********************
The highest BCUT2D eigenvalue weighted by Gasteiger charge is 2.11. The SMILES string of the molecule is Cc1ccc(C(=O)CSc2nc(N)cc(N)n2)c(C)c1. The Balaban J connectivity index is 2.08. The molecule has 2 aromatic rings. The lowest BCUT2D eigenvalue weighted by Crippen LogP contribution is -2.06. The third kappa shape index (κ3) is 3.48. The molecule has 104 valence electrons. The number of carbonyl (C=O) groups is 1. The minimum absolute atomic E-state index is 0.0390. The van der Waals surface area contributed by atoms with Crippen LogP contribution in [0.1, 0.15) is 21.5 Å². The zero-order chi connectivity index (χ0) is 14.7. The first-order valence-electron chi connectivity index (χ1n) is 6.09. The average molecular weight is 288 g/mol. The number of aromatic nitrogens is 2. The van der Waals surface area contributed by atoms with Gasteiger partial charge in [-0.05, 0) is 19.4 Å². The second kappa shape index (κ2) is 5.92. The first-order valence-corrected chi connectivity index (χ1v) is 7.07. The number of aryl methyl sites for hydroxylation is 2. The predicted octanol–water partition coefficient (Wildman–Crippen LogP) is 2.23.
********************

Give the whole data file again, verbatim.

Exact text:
The highest BCUT2D eigenvalue weighted by Gasteiger charge is 2.11. The SMILES string of the molecule is Cc1ccc(C(=O)CSc2nc(N)cc(N)n2)c(C)c1. The Balaban J connectivity index is 2.08. The molecule has 2 aromatic rings. The lowest BCUT2D eigenvalue weighted by Crippen LogP contribution is -2.06. The third kappa shape index (κ3) is 3.48. The molecule has 104 valence electrons. The number of carbonyl (C=O) groups is 1. The minimum absolute atomic E-state index is 0.0390. The van der Waals surface area contributed by atoms with Crippen LogP contribution in [0.1, 0.15) is 21.5 Å². The zero-order chi connectivity index (χ0) is 14.7. The first-order valence-electron chi connectivity index (χ1n) is 6.09. The average molecular weight is 288 g/mol. The number of aromatic nitrogens is 2. The van der Waals surface area contributed by atoms with Gasteiger partial charge in [-0.05, 0) is 19.4 Å². The second kappa shape index (κ2) is 5.92. The first-order valence-corrected chi connectivity index (χ1v) is 7.07. The number of aryl methyl sites for hydroxylation is 2. The predicted octanol–water partition coefficient (Wildman–Crippen LogP) is 2.23.